With municipal elections on the horizon, a changing of the guard is coming to Philadelphia. Who will choose the city’s new leaders? Ideally, as many people as possible.
That’s the essence of democracy, and it’s the goal behind a new initiative from the Lenfest Institute.
The journalism nonprofit, founded in 2016 by local philanthropist Gerry Lenfest, just after the most recent competitive mayoral election, is announcing today the “Every Voice, Every Vote” project. It comprises a series of grants totaling $1.5 million, going to 52 Philly organizations.
Half the grantees are community nonprofits or faith-based institutions, and half are news outlets — including Billy Penn.
Funding for the project comes from the William Penn Foundation, Lenfest, the Knight Foundation, and some individual major donors, according to Lenfest CEO Jim Friedlich.
We’re psyched about the election-related journalism this will help us take on, including translation of our Procrastinator’s Guide and creation of an interactive quiz that helps you find the candidates most aligned with your views. We’re also partnering with WHYY and CeaseFire PA to host a mayoral forum on gun violence prevention.
We spoke with Friedlich about how the initiative came to be, and why the people running it think it can help get out the vote in Philly.
News outlets are obviously going to cover the municipal elections anyway. Why offer them grants to do it?
The first reason is that we, and the voters we talked to, and the community organizations we talked to, felt very strongly that the news media has not always reflected every voice and every vote in Philadelphia.
The second is that media coverage has often been focused on the horse race. What candidate is ahead? Who’s winning? Who’s losing, who just entered the race? Who’s raising the most money? What voters keep asking for is a focus on the issues, on having their voices heard.
Define the purpose of this project.
Ultimately, it’s voter engagement. Philadelphia primary turnout is usually in the 200,000-person range. And when there are six or eight serious candidates, that means it will come down to 10,000 to 15,000 people — often an interest group or a special interest of some kind. So it’s vitally important for democracy to engage as many people as possible.
How did you choose who’d get funding?
We said, “What can your organization do to best engage voters to best inform voters and best listen to them about the most important issues facing Philadelphia?” We got hundreds of applications. What came back was a very broad array of approaches.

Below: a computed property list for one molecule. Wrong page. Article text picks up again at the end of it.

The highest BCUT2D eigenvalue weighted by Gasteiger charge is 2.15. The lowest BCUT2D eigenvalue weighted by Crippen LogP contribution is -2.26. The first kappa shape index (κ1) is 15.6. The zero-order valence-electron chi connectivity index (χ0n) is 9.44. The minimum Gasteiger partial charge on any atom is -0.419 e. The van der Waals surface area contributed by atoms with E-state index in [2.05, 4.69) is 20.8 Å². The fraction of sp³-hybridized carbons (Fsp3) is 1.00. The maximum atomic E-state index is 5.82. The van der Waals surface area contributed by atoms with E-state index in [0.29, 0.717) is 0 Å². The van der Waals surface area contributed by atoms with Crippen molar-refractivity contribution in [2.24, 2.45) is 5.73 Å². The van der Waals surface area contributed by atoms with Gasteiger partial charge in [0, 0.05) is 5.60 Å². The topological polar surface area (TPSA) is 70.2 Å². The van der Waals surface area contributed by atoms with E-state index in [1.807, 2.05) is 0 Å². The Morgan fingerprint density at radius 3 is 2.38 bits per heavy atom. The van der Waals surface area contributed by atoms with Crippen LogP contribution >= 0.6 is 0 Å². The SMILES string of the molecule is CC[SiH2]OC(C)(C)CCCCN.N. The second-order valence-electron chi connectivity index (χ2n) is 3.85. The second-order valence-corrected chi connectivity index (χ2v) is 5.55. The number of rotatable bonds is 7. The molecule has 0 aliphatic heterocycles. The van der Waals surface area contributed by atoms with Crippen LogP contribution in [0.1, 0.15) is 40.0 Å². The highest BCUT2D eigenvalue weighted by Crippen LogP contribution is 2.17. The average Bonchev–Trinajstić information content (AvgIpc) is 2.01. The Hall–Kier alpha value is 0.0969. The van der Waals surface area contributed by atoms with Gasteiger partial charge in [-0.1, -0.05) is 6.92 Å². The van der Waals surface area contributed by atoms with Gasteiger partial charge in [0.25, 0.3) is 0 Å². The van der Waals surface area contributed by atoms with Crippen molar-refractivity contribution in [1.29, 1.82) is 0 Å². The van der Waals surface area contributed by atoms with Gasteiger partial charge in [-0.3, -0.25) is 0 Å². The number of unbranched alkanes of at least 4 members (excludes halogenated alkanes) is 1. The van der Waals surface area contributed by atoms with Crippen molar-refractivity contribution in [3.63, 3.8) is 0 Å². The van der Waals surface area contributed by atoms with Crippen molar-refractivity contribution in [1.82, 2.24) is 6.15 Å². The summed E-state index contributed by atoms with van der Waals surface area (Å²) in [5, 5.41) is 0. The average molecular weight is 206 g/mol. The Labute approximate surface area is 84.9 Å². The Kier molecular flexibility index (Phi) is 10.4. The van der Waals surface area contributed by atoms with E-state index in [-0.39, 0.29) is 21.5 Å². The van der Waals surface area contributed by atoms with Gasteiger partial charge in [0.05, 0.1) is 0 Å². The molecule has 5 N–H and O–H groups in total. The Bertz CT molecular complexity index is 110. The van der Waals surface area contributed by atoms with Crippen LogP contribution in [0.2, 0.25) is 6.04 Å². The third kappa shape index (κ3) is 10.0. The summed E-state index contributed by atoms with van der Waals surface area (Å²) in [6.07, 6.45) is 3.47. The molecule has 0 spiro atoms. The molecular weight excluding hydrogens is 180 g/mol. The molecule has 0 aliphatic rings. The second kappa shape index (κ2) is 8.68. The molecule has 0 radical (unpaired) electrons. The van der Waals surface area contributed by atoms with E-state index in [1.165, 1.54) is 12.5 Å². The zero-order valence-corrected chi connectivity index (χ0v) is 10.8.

There’s an organization that gathers Black constituents in barber shops. There’s the Enon Tabernacle Baptist Church, which will use Sundays and other convenings to engage voters on a nonpartisan basis. There are 29 voter guides in 13 languages. Some are just about affordable housing and homelessness, or just about green Philadelphia and sustainability. Others are broad based and about the election writ large.
Expressed in all of this is that we need to meet voters where they are — on social media, in their own languages, through media, community organizations, and spaces that they trust.
Lenfest owns The Inquirer, right? What’s their involvement?
The Lenfest Institute is the non-controlling parent company of The Philadelphia Inquirer. What that means is that we support select activities and transformation and evolution — at an arm’s length. The same way that we do our other partners. So, they’re one of 52 grantees. Their content, which as you know is sometimes for subscribers only, in this case will be free to all users. That’s a requirement of the project in general.
Who’s in charge of ‘Every Voice, Every Vote’ at Lenfest?
Notably, it’s not me. Shawn Mooring, who heads our Philadelphia programs, is the director of the project. Allie Vanyur is the project manager, keeping the trains running on time. Portia Fullard is leading community engagement efforts. Kristin Traniello is [coordinating] media organizations.
Our leadership team’s median age is 30. I think there’s a special opportunity and a special importance to engaging younger voters. The midterm election was distinguished across the country by millennial turnout.
How’d you come up with the name?
We engaged the Message Agency. It became clear that the working name for the project — “The Next Mayor” — made it more about a person, an event that is over on Election Day. But we wanted to center the notion of listening. Voters tell us, “I’m not sure I’m gonna vote. I don’t think they’re listening. I don’t think they’re accountable to me. I think they’re accountable to special interests or to their funders.”
And this notion of hearing every voice and caring about every vote started to emerge.
What most surprised you about the process?
The sheer enthusiasm and volume of the response. Philadelphia voters have a reputation for apathy and for not showing up. But the organizations showed up in a big way. We have additional commitments from 6ABC and NBC10, who said, “Hey, we don’t need a grant, but we want to be involved.”
Another delight is the level of digital engagement proposed. Billy Penn is a good example. Your proposal that you create and adapt a “Meet Your Mayor” app, which as I understand it is a kind of gamified approach to “Who are all these mayoral candidates? What do they stand for, and which is the right one for me?” in an interactive format, that will live on your site and elsewhere. It’s a way to meet people where they are, especially younger voters.
Yeah, an NYC outlet called The City had done it, we reached out to them earlier this year.
They developed the app for the New York primary, I think, and it touched more than 20% of primary voters, which is extraordinary. If you can do half that, I’d be very, very happy.